Discussion in 'Electronic Design' started by Ira Rubinson, Jun 9, 2006.

1. ### Ira RubinsonGuest

Does anybody know how of a transformer that I can add to the component
library for Linear Technologies SwitcherCAD? I'm trying to simulate a
switching power supply.
Thanks -Ira

2. ### GenomeGuest

Without getting too wordy about things have a look at....

http://www.genomerics.org/smps/offconv/offline.html

For the general idea for an ideal transformer in SPICE.

You take that idea and then add 'parasitics' as required.

You might get leakage inductance by playing with the coupling coefficients
but it is easier to make them all 1 and then add series inductance to the
appropriate windings.

DNA

3. ### Fred BloggsGuest

I have never used SWCAD but do know it is optimized especially for
switchers. In a pinch, certainly you can find an ideal transformer, then
parallel it with an inductor equal to the magnetizing inductance, and in
series, with the whole assembly, add a combo of R+Ls where R is the
winding resistance and Ls is the leakage inductance, which can be taken
to be 1% of magnetizing inductance. Add a secondary series R+L as well.
This will give a first order approximation. For an exact simulation
SWCAD should have provisions for a Jiles-Atherton [sp?] transformer
simulation, mainly to simulate core losses, and this requires
information pertaining to core material and geometry- much more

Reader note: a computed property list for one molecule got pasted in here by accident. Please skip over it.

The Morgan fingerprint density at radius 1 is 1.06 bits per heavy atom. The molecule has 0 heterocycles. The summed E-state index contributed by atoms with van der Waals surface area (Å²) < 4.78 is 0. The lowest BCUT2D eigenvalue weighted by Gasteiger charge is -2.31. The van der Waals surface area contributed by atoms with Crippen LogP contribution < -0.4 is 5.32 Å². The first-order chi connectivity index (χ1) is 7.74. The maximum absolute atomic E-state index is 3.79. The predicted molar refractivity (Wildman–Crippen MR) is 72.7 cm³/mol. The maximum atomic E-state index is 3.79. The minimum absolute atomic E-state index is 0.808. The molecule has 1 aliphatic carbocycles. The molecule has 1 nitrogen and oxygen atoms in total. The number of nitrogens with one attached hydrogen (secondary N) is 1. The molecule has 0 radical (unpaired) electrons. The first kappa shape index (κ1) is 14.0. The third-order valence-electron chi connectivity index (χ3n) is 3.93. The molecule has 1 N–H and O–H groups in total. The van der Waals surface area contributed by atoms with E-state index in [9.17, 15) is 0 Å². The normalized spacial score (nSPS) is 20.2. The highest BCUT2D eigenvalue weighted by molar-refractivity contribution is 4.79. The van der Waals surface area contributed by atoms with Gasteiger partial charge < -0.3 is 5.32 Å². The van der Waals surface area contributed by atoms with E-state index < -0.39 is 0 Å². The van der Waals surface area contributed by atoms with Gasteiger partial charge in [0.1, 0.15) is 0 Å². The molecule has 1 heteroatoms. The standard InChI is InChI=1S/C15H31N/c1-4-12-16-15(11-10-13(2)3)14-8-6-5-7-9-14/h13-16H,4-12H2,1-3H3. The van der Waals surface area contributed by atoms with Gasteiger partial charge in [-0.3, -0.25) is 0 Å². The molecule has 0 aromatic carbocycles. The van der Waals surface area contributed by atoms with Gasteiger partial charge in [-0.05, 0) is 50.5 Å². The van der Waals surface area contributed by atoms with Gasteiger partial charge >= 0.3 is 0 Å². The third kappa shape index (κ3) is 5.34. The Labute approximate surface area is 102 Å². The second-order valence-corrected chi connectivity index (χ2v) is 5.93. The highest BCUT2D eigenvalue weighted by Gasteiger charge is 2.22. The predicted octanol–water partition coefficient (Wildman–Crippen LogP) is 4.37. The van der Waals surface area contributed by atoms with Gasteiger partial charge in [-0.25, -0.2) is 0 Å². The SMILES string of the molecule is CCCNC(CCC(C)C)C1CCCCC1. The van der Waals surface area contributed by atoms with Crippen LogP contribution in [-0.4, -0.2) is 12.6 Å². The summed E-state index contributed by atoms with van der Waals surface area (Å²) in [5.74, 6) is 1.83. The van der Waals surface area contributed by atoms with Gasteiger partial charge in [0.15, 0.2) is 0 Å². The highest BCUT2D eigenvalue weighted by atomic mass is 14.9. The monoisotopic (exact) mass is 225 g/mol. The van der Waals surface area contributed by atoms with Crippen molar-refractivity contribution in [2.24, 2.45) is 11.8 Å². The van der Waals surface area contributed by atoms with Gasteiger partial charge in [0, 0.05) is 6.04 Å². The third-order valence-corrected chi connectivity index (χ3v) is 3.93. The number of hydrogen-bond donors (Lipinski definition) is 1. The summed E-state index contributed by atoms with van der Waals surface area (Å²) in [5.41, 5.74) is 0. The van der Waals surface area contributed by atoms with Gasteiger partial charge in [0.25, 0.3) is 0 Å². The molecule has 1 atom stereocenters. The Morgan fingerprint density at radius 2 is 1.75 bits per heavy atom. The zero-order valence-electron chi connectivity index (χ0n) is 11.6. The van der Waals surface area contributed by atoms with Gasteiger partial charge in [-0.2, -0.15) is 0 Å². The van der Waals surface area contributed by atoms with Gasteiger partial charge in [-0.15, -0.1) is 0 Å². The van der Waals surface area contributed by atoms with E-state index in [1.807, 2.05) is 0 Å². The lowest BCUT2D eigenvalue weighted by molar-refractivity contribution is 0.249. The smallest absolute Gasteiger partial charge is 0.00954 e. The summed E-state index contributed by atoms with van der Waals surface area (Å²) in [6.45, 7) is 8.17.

detailed. You can also estimate the loss and represent this in the first
order model by a resistor Rm in parallel with the magnetizing
inductance, which is still useful for obtaining bounds.

4. ### martin griffithGuest

Think I found this on the yahoo gloops LTSpice

Lp N003 N004 Lp
Ls N005 N006 Ls
Llp N001 N003 Llp
Lls N005 N008 Lls
Rp N004 N002 Rp
Rs N006 N007 Rs
Cs N008 N007 Cs
Cp N001 N002 Cp
Rc N003 N004 R
K1 Lp Ls 1
..backanno
..end

martin

5. ### Fred BloggsGuest

Just another first order with no core loss or nonlinearity representation...

6. ### colinGuest

The easy part is you use an inductor for each winding then link them all
with the K directive.

This provides an ideal transformer, you can then model the losses wich are
frequency dependant with L/R/C circuits around the winding inductance, or
even use the parasitic parameters of the inductors.

Some inductors specify eqv circuits in their data sheets. I dont know about
transformers, especialy if you are winding your own, maybe there is a
normalised circuit equivalents for each type of magnetic material ?
obviously it would vary a lot depending on construction gap etc.

I supose you could even model the magnetic path in circuit terms, theres a